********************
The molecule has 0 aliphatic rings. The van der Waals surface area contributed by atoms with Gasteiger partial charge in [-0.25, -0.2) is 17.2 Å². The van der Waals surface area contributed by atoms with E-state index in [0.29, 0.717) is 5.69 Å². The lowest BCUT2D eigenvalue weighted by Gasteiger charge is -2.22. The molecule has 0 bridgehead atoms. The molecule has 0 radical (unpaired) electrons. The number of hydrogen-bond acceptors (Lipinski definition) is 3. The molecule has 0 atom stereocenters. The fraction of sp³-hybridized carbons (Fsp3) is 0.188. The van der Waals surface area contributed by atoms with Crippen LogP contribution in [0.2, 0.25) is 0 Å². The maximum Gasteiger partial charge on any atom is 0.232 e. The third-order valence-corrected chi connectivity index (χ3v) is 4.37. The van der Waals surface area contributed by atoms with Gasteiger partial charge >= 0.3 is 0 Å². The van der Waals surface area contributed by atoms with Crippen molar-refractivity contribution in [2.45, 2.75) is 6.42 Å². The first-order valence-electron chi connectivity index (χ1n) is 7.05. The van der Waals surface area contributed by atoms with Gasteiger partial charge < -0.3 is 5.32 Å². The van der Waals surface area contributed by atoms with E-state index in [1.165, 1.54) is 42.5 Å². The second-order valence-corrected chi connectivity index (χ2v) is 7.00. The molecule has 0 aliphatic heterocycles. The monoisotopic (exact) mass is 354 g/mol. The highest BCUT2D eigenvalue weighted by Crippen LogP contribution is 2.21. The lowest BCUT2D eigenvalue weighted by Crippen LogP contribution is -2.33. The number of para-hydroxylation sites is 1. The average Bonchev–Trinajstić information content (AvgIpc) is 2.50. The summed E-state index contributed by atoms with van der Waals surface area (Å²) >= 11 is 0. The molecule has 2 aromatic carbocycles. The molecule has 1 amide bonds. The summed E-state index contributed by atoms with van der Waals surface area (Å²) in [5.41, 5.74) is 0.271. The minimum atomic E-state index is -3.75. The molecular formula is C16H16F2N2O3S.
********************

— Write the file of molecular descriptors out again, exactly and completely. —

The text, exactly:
The molecule has 0 aliphatic rings. The van der Waals surface area contributed by atoms with Gasteiger partial charge in [-0.25, -0.2) is 17.2 Å². The van der Waals surface area contributed by atoms with E-state index in [0.29, 0.717) is 5.69 Å². The lowest BCUT2D eigenvalue weighted by Gasteiger charge is -2.22. The molecule has 0 bridgehead atoms. The molecule has 0 radical (unpaired) electrons. The number of hydrogen-bond acceptors (Lipinski definition) is 3. The molecule has 0 atom stereocenters. The fraction of sp³-hybridized carbons (Fsp3) is 0.188. The van der Waals surface area contributed by atoms with Crippen LogP contribution in [0.2, 0.25) is 0 Å². The maximum Gasteiger partial charge on any atom is 0.232 e. The third-order valence-corrected chi connectivity index (χ3v) is 4.37. The van der Waals surface area contributed by atoms with Gasteiger partial charge >= 0.3 is 0 Å². The van der Waals surface area contributed by atoms with Crippen molar-refractivity contribution in [2.45, 2.75) is 6.42 Å². The first-order valence-electron chi connectivity index (χ1n) is 7.05. The van der Waals surface area contributed by atoms with Gasteiger partial charge < -0.3 is 5.32 Å². The van der Waals surface area contributed by atoms with E-state index in [1.165, 1.54) is 42.5 Å². The second-order valence-corrected chi connectivity index (χ2v) is 7.00. The molecule has 0 aliphatic heterocycles. The monoisotopic (exact) mass is 354 g/mol. The highest BCUT2D eigenvalue weighted by Crippen LogP contribution is 2.21. The lowest BCUT2D eigenvalue weighted by Crippen LogP contribution is -2.33. The number of para-hydroxylation sites is 1. The average Bonchev–Trinajstić information content (AvgIpc) is 2.50. The summed E-state index contributed by atoms with van der Waals surface area (Å²) >= 11 is 0. The molecule has 2 aromatic carbocycles. The molecule has 1 amide bonds. The summed E-state index contributed by atoms with van der Waals surface area (Å²) in [5.41, 5.74) is 0.271. The minimum atomic E-state index is -3.75. The molecular formula is C16H16F2N2O3S.